By Debbie Emery - Radar Reporter
After 32 years, a Hollywood blockbuster, three inquests and a murder trial, the infamous ‘Dingo’s Got My Baby’ case could be close to a conclusion after a new inquest heard that a dingo most likely did snatch little Azaria Chamberlain while she slept in a tent in the Australian outback.
"It gives me hope that this time Australians will finally be warned and realize that dingoes are a dangerous animal," Azaria's mother, Lindy Chamberlain-Creighton said on Friday, after enlightening evidence was heard in court suggesting that attacks by dingoes on humans are frequent and sometimes fatal, reported the Western Australian.
"And I also hope that this will give a final finding which closes the inquest into my daughter's death which so far has been standing open and unfinished."
As RadarOnline.com previously reported, the little girl went missing on the night of August 17, 1980 when her parents were camping at Ulura (also known as Ayers Rock) in the outback with Azaria and her two brothers.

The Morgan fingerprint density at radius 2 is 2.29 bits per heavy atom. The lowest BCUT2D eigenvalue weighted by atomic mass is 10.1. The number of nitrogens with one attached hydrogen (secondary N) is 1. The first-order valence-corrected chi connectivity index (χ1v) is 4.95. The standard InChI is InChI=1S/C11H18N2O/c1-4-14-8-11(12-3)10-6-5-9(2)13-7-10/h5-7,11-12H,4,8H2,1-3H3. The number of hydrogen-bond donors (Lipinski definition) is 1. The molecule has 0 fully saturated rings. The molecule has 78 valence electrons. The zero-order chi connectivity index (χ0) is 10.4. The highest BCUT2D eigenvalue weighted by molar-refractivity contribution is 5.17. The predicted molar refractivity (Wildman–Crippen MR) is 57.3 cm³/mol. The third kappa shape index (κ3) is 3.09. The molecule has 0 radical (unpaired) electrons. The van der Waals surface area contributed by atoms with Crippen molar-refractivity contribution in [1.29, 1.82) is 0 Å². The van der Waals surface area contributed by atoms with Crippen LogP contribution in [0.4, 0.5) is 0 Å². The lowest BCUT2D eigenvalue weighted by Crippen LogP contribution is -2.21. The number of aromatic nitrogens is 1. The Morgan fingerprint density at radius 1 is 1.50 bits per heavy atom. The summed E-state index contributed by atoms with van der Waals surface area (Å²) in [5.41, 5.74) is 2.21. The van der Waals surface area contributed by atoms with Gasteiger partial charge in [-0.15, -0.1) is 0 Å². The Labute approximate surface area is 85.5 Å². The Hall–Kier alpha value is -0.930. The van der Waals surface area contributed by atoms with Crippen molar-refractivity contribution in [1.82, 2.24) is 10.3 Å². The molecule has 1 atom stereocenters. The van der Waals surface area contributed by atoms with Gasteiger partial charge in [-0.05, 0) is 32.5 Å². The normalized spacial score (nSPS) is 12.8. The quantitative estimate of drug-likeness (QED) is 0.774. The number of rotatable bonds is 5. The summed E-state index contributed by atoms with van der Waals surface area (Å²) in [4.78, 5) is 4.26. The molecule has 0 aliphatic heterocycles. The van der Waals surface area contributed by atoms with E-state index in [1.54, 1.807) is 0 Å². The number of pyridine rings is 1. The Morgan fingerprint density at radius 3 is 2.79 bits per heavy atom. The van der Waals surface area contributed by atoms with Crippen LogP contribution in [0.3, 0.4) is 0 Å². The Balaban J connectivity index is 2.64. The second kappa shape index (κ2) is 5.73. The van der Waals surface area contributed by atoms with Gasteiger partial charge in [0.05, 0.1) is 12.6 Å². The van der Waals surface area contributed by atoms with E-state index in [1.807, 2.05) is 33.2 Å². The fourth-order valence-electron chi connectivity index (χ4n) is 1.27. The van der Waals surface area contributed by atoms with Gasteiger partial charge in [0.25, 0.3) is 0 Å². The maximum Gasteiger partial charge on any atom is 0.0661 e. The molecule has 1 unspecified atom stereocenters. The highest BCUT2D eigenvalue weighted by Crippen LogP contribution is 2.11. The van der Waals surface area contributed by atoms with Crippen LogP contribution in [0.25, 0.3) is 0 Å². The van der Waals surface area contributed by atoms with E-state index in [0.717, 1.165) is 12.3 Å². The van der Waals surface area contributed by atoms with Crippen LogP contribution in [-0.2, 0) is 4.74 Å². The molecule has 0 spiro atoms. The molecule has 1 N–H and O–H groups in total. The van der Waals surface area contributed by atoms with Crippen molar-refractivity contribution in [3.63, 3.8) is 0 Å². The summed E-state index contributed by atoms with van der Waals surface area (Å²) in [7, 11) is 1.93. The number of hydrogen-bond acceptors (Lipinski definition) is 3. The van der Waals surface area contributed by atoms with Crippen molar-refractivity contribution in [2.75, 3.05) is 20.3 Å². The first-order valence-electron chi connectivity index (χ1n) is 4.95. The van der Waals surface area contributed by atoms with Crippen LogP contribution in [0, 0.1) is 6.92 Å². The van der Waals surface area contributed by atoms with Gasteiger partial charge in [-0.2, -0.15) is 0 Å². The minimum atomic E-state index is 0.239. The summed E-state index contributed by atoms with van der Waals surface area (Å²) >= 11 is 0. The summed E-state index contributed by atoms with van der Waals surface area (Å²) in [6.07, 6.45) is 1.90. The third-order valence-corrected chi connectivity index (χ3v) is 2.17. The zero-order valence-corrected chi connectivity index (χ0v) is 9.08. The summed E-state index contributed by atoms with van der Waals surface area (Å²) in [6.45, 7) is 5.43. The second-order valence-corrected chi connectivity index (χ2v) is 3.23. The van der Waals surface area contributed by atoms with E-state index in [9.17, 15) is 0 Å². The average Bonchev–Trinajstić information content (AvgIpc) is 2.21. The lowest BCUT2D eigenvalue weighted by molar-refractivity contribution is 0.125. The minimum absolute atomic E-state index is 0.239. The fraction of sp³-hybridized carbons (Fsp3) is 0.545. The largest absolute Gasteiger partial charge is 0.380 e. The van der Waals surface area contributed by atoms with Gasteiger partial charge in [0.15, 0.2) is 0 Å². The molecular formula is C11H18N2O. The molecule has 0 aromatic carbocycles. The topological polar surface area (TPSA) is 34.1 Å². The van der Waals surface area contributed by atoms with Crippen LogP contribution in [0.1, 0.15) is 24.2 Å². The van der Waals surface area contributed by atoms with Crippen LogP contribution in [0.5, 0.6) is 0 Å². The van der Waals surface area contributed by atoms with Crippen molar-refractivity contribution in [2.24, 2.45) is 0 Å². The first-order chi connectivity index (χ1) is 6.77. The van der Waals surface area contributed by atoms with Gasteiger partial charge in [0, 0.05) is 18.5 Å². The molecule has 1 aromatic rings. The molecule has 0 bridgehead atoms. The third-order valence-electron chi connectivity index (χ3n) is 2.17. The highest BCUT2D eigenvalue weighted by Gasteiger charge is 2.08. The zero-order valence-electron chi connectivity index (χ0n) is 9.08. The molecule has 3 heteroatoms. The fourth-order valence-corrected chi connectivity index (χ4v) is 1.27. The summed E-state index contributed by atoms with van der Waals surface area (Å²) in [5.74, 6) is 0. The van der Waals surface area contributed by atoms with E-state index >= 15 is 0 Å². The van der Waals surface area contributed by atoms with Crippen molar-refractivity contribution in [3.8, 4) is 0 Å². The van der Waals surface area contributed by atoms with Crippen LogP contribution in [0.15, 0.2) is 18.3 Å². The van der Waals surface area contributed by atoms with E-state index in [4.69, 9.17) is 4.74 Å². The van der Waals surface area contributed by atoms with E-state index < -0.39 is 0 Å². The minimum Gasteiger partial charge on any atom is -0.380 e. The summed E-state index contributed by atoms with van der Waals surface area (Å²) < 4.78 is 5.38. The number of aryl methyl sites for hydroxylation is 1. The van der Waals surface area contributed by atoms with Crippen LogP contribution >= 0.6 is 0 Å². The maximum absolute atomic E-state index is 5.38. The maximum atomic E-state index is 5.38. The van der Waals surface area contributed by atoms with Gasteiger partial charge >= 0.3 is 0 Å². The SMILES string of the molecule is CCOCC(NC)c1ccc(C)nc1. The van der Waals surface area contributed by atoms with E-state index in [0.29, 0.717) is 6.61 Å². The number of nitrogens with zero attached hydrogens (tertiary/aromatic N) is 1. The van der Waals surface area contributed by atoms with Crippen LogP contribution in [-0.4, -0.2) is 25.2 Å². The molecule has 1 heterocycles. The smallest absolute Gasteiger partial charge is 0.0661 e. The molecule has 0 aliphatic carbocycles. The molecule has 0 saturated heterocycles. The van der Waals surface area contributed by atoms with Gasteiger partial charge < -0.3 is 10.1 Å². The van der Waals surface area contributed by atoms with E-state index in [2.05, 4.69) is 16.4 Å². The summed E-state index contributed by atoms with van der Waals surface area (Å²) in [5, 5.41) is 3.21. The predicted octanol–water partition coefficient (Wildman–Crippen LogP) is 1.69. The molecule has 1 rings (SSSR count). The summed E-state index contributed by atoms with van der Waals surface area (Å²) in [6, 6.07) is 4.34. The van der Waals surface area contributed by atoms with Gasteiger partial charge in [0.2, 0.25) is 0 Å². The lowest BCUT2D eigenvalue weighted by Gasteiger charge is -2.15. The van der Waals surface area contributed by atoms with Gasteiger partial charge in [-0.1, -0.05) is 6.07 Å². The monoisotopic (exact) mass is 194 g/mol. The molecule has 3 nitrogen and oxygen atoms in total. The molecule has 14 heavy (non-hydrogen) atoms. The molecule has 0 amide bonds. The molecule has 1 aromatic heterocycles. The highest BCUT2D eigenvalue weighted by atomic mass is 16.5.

Her parents Lindy and Michael Chamberlain told police that their daughter had been snatched from their tent by a wild dingo while they were cooking dinner nearby, but from the onset their story was met with disbelief from both investigators and the public, amid speculation that the mother slit the baby’s throat and buried her little body in the desert, before “crying dingo.”
Lindy was tried and found guilty of murder in 1982 but her life sentence was acquitted in 1986 when new evidence was uncovered that gave validity to her story.
Since remarried, Lindy and ex-husband Michael both sat in court on Friday to see if Azaria’s cause of death would be changed from the current open verdict to death by dingo.
"Since the loss of Azaria I have had an abiding fear and paranoia about safety around dingoes," Michael said, reported the Australian Associated Press. "They send a shudder up my spine. It is a hell I have to endure."
Coroner Elizabeth Morris has not revealed her findings yet but the court was told that authorities regarded dingoes as responsible for many attacks over the past three decades, and are thought to be responsible for 239 attacks between 1990 and 2011.
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